Many believe that the most annoying abbreviation in PR is AVE (advertising value equivalent), but that is more about what AVE stands for, a poor way of measuring success, than the actual acronym itself. So we asked for the expressions that particularly annoy you in your pr jobs.
Before we start, Ian Whiteling, director of online agency Three-Sixty, points out that the term “public relations” is rather baffling itself. He adds: “It has to be the biggest jargon – what does it really mean?”. While you’re working that one out, here are a few other turns of phrase that you may have heard lately.
PRmoment’s glossary of favourite, and hated, PR terms:
1. Boiler plate: This is the term that some PROs use for the notes to editors short piece that gives a brief background to a company. Jill Hawkins, director at agency Aniseed PR gives her view: “I hate the term! Where on earth did it come from and does anyone still use it.”
2. Blue-sky thinking: What is wrong with the word “creative”? Other annoying terms in this ilk include “thinking out of the box” and coming up with “leftfield ideas“.
3. Cross pollination/cross fertilisation: These terms, along with “low-hanging fruit” (for easy pickings), certainly make Julie Thompson Dredge, senior consultant at agency Cherish PR, cross.
4. Digital native, digital immigrant: Claire Bridges, founder of PR agency Agency4Agencies describes these terms, which were first coined by Mark Prensky a writer and futurist in 2001. She says: “Think four year olds using iphones to watch Dora the Explorer versus your gran and the internet. Prensky said that a digital native is a person born during or after the introduction of digital technology and is comfortable using it (like a native speaker of a language) whereas an immigrant is someone born before the advent of digital and finds it harder to adapt to it. It's become shorthand for talking about people and their attitude to digital technology and campaigns.”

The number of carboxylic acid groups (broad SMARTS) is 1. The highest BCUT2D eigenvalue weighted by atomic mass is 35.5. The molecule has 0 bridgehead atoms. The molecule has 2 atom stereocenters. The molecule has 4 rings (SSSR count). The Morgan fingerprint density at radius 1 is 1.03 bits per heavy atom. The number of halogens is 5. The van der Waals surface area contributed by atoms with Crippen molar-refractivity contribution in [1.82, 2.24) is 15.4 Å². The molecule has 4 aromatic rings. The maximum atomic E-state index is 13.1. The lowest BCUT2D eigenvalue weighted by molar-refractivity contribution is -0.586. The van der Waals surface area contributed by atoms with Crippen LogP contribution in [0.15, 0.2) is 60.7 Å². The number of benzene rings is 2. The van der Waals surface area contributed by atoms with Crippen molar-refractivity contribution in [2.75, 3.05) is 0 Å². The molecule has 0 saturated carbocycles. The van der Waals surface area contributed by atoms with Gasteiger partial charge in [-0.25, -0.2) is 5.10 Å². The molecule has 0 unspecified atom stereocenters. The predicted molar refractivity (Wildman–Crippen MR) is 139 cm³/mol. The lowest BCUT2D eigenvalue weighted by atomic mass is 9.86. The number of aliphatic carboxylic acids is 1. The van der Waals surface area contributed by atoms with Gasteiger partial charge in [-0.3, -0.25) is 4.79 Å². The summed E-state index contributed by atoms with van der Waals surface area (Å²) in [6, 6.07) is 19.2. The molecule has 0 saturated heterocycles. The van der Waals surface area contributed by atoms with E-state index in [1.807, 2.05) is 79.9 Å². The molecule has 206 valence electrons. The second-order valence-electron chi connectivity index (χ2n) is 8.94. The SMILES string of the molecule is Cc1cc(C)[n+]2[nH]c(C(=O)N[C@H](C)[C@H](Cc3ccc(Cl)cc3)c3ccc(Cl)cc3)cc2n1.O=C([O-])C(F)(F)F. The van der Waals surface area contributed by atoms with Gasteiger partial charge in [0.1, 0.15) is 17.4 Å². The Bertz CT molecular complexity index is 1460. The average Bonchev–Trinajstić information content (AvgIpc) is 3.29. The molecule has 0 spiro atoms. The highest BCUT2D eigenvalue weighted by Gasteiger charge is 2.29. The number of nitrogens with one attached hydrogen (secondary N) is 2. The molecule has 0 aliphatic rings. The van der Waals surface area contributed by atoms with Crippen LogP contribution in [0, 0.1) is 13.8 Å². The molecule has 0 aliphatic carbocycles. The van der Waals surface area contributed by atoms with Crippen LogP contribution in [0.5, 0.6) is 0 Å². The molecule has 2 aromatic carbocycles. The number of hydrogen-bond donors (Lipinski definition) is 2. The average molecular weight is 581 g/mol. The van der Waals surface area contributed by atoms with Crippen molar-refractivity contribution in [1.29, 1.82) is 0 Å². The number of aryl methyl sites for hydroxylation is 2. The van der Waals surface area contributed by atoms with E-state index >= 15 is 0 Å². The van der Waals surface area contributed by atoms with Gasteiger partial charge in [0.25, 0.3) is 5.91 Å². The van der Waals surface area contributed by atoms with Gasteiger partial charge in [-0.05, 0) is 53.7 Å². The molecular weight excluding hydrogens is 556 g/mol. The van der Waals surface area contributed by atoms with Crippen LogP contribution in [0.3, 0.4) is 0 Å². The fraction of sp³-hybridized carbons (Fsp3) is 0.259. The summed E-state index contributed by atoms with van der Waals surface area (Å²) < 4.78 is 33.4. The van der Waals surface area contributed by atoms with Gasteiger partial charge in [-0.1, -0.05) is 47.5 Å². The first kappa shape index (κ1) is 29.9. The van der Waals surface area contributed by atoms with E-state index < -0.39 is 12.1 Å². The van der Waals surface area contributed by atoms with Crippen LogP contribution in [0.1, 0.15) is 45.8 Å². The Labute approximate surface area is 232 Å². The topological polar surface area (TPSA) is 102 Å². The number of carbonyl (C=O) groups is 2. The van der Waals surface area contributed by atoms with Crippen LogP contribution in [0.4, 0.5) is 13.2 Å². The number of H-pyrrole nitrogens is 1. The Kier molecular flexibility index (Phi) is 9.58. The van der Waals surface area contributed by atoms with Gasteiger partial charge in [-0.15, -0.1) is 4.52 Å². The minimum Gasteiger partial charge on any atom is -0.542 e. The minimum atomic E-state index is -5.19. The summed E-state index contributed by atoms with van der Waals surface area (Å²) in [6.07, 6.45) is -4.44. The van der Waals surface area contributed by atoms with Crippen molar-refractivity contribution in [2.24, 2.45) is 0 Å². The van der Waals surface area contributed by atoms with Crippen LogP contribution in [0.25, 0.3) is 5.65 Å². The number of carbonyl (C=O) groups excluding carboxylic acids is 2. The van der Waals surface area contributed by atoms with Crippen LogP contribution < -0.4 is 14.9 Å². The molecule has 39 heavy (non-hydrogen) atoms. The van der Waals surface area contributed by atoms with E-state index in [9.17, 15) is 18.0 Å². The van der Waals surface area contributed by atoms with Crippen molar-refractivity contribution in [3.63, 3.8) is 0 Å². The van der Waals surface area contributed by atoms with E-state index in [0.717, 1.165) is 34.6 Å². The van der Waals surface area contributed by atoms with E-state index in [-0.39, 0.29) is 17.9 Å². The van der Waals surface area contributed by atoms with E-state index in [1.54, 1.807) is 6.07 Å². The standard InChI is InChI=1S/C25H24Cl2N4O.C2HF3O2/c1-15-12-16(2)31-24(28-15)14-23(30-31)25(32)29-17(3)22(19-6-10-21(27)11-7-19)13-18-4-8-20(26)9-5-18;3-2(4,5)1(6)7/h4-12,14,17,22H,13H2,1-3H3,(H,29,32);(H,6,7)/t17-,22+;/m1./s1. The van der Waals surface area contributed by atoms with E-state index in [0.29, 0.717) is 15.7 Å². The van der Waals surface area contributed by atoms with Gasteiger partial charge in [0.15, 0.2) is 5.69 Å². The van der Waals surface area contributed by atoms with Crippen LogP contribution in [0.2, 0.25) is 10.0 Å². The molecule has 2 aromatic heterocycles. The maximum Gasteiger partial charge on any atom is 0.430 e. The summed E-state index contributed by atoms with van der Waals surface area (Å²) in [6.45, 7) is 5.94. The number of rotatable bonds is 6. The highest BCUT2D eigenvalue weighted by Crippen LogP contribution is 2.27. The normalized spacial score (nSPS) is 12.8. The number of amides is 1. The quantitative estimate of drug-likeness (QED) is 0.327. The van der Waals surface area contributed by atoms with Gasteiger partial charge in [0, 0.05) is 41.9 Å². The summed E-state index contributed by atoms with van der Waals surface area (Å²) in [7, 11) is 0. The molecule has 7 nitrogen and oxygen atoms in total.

5. Grey beard: This is used to describe the wise corporate head in the room. Can be worrying if that wise person happens to be a woman.
6. Heads up: Journalists often ask for this. It is rather overused in some PROs’ opinions. So if you want to have advance notice (not that this is ever likely), perhaps find another way to ask for it.
7. Holding the ring: This means taking responsibility for, as in “I will hold the ring on that project”. The first time that Alex Hunter, managing director of PR agency Pavilion, heard it, he says: “I felt a little queezy”.
8. Moving forward: If you do have to carry on, why go on about it? Natasha Stone, account executive at Golley Slater says “these are by far the most annoying two words used by PROs”.
9. Quick and dirty: This usually means that the activity is going to be cheap too, and is used in relation to just about anything, often surveys.
10. Reach out: This is the personal bugbear of Beth Carroll, head of social media at PR agency Threepipe: She wonders why it is so popular, when there are much better alternatives, she offers three: “Approach, talk to, or contact worked just as well for many years.”
11. Seed, share and amplify: It might be relevant to have a term that means spreading the word effectively now that social media is doing just that, but this phrase is getting tired now.
12. Touch base: If someone asks you to contact them this way, try not to scream.
This is an introduction to a few of the phrases that may drop from the lips of PROs. If you want to find terminology that is even more baffling, then freelance PR consultant Katharina Winkler offers this advice: “Just look at most agencies' websites. I guarantee you that many prospective clients wouldn't understand the PR waffle and self-important terminology. “
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